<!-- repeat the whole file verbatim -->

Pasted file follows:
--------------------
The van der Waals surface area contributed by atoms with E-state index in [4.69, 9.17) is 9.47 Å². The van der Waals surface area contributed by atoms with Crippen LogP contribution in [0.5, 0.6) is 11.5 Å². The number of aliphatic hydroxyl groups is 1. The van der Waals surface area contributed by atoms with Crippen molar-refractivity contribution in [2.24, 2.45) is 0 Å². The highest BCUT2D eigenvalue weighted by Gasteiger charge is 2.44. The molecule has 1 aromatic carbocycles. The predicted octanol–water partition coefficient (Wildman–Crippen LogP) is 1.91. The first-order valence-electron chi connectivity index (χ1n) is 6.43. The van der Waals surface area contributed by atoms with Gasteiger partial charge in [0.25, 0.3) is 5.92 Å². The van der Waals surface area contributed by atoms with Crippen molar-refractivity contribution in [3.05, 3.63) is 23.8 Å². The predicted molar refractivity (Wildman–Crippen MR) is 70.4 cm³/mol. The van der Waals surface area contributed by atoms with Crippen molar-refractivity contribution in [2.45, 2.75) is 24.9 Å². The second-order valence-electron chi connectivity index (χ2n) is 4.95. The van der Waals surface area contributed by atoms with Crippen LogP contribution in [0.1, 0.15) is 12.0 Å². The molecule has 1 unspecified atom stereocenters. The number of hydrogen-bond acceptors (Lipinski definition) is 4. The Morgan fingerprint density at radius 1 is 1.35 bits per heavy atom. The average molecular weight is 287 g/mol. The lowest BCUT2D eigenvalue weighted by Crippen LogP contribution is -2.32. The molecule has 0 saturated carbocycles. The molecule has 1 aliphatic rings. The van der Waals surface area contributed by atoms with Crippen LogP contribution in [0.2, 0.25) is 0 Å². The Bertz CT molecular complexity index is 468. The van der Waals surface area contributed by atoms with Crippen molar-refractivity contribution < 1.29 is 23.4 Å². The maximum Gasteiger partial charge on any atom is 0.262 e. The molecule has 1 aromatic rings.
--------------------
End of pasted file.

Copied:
The van der Waals surface area contributed by atoms with E-state index in [4.69, 9.17) is 9.47 Å². The van der Waals surface area contributed by atoms with Crippen LogP contribution in [0.5, 0.6) is 11.5 Å². The number of aliphatic hydroxyl groups is 1. The van der Waals surface area contributed by atoms with Crippen molar-refractivity contribution in [2.24, 2.45) is 0 Å². The highest BCUT2D eigenvalue weighted by Gasteiger charge is 2.44. The molecule has 1 aromatic carbocycles. The predicted octanol–water partition coefficient (Wildman–Crippen LogP) is 1.91. The first-order valence-electron chi connectivity index (χ1n) is 6.43. The van der Waals surface area contributed by atoms with Gasteiger partial charge in [0.25, 0.3) is 5.92 Å². The van der Waals surface area contributed by atoms with Crippen molar-refractivity contribution in [3.05, 3.63) is 23.8 Å². The predicted molar refractivity (Wildman–Crippen MR) is 70.4 cm³/mol. The van der Waals surface area contributed by atoms with Crippen molar-refractivity contribution in [2.45, 2.75) is 24.9 Å². The second-order valence-electron chi connectivity index (χ2n) is 4.95. The van der Waals surface area contributed by atoms with Crippen LogP contribution in [0.1, 0.15) is 12.0 Å². The molecule has 1 unspecified atom stereocenters. The number of hydrogen-bond acceptors (Lipinski definition) is 4. The Morgan fingerprint density at radius 1 is 1.35 bits per heavy atom. The average molecular weight is 287 g/mol. The lowest BCUT2D eigenvalue weighted by Crippen LogP contribution is -2.32. The molecule has 0 saturated carbocycles. The molecule has 1 aliphatic rings. The van der Waals surface area contributed by atoms with Crippen LogP contribution in [0.2, 0.25) is 0 Å². The Bertz CT molecular complexity index is 468. The van der Waals surface area contributed by atoms with Crippen molar-refractivity contribution < 1.29 is 23.4 Å². The maximum Gasteiger partial charge on any atom is 0.262 e. The molecule has 1 aromatic rings.